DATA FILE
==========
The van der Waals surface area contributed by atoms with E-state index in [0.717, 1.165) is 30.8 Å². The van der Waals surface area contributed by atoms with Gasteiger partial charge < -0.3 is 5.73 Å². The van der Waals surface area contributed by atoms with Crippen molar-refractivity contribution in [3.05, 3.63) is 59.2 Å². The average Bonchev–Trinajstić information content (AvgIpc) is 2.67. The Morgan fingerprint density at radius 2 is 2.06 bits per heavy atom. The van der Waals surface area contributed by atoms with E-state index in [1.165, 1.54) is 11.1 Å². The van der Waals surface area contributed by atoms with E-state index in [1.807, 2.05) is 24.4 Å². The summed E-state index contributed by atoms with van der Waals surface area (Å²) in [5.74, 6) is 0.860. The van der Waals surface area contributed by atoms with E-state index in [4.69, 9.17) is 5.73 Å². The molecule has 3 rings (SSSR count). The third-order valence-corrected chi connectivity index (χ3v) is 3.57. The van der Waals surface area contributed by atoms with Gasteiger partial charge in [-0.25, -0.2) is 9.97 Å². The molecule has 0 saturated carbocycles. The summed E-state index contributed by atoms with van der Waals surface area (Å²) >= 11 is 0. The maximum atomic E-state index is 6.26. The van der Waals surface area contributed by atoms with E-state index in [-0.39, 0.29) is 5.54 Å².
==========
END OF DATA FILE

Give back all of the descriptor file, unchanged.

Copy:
The van der Waals surface area contributed by atoms with E-state index in [0.717, 1.165) is 30.8 Å². The van der Waals surface area contributed by atoms with Gasteiger partial charge < -0.3 is 5.73 Å². The van der Waals surface area contributed by atoms with Crippen molar-refractivity contribution in [3.05, 3.63) is 59.2 Å². The average Bonchev–Trinajstić information content (AvgIpc) is 2.67. The Morgan fingerprint density at radius 2 is 2.06 bits per heavy atom. The van der Waals surface area contributed by atoms with E-state index in [1.165, 1.54) is 11.1 Å². The van der Waals surface area contributed by atoms with E-state index in [1.807, 2.05) is 24.4 Å². The summed E-state index contributed by atoms with van der Waals surface area (Å²) in [5.74, 6) is 0.860. The van der Waals surface area contributed by atoms with E-state index in [4.69, 9.17) is 5.73 Å². The molecule has 3 rings (SSSR count). The third-order valence-corrected chi connectivity index (χ3v) is 3.57. The van der Waals surface area contributed by atoms with Gasteiger partial charge in [-0.25, -0.2) is 9.97 Å². The molecule has 0 saturated carbocycles. The summed E-state index contributed by atoms with van der Waals surface area (Å²) >= 11 is 0. The maximum atomic E-state index is 6.26. The van der Waals surface area contributed by atoms with E-state index in [-0.39, 0.29) is 5.54 Å².